Due to their energy density, oil and its refined products are the backbones of our economy. One gallon of gasoline pushes, on average, a car, and its contents, for 24.2 miles (equivalent to 10.3 kilometers per liter). One gallon — a two-tonne car!
Further, the price of crude oil—around $80 per barrel, or 42 gallons (159 liters)—makes it one of the cheapest liquids ($1.90 per gallon, 50.3 cents per liter). A liter of San Pellegrino or Coca-Cola costs around $2, four times as much as crude oil. Olive oil costs around $13, vodka $4, a Canon printer black ink $270, Dom Perignon Brut $346, nail polish $777, and Chanel Perfume No.5 $1,173.
Do We Still Need Fossil Fuels?
Despite being relatively and absolutely cheap, significant increases in oil prices regularly wreck economic growth and lead to inflation, as seen in the aftermath of the Russian invasion of Ukraine.
A graphic from 2016 visualizes the comparative size advantage of the global oil market to all other raw materials. Since then, the oil price has risen from $50 to $80 per barrel, and global annual consumption has increased from 94 to 102 million barrels a day. This has resulted in a demand for oil worth $8 billion per day, or roughly $3 trillion annually.
The US consumes roughly 20 million barrels per day (mbpd) and produces around 12.5 mbpd. That leaves 90 mbpd of consumption for the rest of the world. Crude oil, like most commodities, is priced in US dollars. When a non-US country wants to import oil, it first needs to acquire dollars to pay for it. Depending on exchange rates, countries can find themselves paying more for the same amount of oil. Currently, global oil consumption creates a demand for US dollars amounting to $7 billion a day, or $2.6 trillion per year.
Oil exporting countries cannot simply sell the dollars they receive into local currency. Saudi Arabia, for example, had a current account surplus in the third quarter of 2022 of $47.3 billion. Selling those dollars in exchange for Saudi Riyal would lead to a dramatic reduction in the amount of Riyal in circulation, thus pushing up its value. This would threaten to break the currency peg to the US dollar, which has been fixed at 3.75 Riyal per dollar since 1986. Most local currencies of net exporting nations are simply too small to be able to absorb massive dollar inflows.
What to Do with all the Dollars
The dollar proceeds from oil exports continue to pile up. Non-US countries call them foreign exchange reserves, and they are usually seen as positive. However, for the US, this is worrying. Currently, the country is approaching a $1 trillion per year trade deficit. When more money is exiting the US than entering, and imports exceed exports, the trade deficit must expand.
Until the US resolves its trade deficit, it will continue to export its debt. Its trade partners, in the aggregate, will be forced to purchase treasury securities rather than goods and services. “Foreign official institutions” (for example, central banks and sovereign wealth funds) have amassed nearly $4 trillion in US government debt. Private foreign entities accumulated another $3.5 trillion. The “net international investment position” (NIIP) of the US- which measures the difference between a nation’s stock of foreign assets and a foreigner’s stock of that nation’s assets- has declined to more than negative $16 trillion, from a mere $2 trillion in 2006.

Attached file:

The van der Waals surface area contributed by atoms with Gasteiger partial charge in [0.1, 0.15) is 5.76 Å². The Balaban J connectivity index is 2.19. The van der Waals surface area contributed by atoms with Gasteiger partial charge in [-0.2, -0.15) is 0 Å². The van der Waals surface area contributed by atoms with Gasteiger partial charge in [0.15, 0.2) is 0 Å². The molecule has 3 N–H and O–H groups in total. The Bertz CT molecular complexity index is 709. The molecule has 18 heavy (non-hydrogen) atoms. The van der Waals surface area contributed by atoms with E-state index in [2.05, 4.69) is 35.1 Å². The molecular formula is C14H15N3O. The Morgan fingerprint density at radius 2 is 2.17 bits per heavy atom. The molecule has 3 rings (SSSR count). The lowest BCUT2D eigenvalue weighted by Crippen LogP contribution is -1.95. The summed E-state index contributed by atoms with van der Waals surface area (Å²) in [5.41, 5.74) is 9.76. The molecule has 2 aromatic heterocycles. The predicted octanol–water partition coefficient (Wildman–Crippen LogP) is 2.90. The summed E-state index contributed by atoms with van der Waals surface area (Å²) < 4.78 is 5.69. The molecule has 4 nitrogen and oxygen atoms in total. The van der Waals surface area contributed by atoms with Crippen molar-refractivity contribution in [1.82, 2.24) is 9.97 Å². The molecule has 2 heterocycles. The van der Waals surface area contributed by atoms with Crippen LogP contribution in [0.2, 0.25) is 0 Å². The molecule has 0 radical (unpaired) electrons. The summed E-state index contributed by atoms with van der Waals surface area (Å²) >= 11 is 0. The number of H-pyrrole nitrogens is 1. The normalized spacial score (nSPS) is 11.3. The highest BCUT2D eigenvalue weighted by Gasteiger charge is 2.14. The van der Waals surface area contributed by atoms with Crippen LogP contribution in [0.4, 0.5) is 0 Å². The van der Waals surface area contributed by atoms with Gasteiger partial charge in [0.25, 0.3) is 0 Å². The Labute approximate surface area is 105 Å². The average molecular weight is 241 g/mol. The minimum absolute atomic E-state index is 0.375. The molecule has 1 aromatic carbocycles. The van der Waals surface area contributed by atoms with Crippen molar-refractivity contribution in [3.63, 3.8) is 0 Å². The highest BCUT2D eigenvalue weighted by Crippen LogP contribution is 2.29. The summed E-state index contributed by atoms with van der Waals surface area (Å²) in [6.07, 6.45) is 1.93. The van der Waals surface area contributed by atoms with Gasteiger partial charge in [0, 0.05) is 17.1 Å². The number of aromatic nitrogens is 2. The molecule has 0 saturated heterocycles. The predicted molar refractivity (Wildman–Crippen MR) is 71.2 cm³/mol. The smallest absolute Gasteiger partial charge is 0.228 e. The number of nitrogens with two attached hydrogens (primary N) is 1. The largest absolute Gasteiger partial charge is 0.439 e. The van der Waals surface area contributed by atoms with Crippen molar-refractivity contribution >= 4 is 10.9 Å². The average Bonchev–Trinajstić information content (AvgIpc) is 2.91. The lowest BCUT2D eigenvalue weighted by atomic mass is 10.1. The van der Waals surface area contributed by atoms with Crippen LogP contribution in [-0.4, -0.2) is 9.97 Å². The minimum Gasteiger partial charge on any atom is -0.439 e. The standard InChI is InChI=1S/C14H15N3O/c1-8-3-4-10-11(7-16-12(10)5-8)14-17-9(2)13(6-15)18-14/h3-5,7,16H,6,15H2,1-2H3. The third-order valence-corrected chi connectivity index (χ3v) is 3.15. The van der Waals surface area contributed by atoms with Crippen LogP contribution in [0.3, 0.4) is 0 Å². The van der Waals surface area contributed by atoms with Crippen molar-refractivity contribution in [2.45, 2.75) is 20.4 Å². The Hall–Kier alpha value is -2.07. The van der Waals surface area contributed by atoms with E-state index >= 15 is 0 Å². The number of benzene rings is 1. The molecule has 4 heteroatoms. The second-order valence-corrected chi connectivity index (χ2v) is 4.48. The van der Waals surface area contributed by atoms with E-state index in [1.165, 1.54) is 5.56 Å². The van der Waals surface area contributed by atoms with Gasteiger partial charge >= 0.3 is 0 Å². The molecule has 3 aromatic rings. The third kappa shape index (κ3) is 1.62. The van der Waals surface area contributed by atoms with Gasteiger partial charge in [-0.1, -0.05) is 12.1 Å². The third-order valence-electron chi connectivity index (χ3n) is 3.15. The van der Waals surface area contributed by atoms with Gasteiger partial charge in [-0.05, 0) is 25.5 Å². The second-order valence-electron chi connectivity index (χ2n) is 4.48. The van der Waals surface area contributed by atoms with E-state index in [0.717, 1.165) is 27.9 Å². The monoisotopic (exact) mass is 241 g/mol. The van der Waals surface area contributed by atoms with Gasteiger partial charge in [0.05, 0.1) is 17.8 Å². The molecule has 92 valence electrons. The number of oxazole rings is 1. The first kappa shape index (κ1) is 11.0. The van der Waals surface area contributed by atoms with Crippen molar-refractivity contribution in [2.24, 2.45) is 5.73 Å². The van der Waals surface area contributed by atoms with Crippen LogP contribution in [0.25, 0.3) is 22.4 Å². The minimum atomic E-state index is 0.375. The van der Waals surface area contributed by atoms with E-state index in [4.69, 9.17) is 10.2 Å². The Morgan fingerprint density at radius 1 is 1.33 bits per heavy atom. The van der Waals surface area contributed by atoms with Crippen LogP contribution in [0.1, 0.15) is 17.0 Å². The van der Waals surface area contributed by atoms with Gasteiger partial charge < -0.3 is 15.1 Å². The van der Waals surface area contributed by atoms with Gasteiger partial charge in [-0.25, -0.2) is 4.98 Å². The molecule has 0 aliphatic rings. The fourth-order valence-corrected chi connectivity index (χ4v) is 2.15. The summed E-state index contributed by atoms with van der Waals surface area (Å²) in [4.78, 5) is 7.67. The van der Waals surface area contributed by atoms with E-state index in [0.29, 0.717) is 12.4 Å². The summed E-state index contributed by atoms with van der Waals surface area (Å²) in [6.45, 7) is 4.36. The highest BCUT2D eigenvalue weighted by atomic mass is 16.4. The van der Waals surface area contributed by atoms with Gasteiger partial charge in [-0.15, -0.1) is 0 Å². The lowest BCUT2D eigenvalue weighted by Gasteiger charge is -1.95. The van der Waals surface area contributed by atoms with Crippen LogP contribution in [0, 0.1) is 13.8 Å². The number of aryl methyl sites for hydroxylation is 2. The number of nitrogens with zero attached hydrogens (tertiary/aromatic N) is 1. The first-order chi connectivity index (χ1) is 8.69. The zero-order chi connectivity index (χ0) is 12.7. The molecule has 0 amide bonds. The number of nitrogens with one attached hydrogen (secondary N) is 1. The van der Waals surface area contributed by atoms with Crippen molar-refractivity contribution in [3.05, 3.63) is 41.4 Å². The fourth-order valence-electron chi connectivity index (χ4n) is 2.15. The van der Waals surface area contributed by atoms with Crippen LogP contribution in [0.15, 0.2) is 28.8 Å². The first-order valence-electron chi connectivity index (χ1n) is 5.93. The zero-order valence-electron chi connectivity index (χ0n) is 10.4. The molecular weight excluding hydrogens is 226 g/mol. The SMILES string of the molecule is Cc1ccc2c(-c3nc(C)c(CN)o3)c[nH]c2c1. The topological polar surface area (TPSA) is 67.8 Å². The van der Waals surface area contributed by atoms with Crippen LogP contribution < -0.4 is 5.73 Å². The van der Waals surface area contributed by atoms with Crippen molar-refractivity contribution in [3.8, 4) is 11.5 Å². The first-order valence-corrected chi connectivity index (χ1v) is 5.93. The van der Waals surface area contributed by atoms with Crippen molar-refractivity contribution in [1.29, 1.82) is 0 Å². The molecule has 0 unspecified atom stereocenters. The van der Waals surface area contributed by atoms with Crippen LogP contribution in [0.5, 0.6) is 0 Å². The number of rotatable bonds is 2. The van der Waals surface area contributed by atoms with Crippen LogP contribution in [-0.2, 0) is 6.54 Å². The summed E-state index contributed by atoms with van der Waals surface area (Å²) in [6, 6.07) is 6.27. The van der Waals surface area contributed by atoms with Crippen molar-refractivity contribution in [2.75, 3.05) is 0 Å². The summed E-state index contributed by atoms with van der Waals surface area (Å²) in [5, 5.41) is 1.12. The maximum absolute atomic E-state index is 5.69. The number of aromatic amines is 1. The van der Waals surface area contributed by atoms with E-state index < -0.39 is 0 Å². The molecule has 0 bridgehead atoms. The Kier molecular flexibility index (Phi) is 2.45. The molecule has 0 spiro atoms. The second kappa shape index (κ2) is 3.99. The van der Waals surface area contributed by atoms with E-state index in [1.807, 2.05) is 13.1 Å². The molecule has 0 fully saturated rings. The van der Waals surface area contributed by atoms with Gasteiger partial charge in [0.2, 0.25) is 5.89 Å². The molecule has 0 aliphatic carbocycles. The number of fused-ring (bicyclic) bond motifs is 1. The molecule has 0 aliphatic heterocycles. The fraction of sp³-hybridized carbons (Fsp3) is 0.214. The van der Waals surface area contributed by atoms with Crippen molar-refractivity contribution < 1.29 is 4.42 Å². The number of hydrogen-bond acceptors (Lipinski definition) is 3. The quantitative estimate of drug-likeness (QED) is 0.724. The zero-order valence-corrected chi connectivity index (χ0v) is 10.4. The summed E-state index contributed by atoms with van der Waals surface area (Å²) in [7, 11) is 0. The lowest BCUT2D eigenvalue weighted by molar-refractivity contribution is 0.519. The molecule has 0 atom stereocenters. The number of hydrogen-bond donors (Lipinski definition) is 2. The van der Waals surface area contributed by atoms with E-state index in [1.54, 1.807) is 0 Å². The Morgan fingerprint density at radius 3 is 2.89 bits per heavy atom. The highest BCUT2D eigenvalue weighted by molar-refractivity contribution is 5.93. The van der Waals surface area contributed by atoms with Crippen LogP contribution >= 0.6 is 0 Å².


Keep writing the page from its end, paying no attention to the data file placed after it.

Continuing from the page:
A negative NIIP means more dividends and interest payments flowing to foreign nations. It is not a coincidence the Swiss National Bank is among the largest shareholders of some US corporations, as mentioned in this article.
Non-US countries are effectively financing the US’ fiscal and trade deficits by purchasing large amounts of debt issued by the Department of Treasury. A large fiscal deficit, in turn, allows the US to spend as much money on its military budget than the next ten countries combined. To put it bluntly, some countries pay for the bombs being dropped on the heads of their constituents.
The Problem with Current Account Deficits
Normally, a country with large current account deficits will soon find its currency under pressure. In a system of freely floating exchange rates, import prices would rise, volume would reduce, and exports would boost due to heightened competition. The trade deficit would therefore shrink.
The longer a country runs a current account deficit, the greater the likelihood of a debt crisis. Many non-US countries rely on dollar-denominated debt for funding. A decline in local currency makes those dollars more expensive to service, often making debt restructuring necessary.
In the case of the US, this does not happen, as it has virtually no debt in foreign currency, and can always “print” more of its own currency to repay foreign debt. Due to the status of the dollar as the world’s reserve currency and “involuntary” accumulation, the normal exchange rate mechanism does not work. The US can keep running current account (and fiscal) deficits with impunity.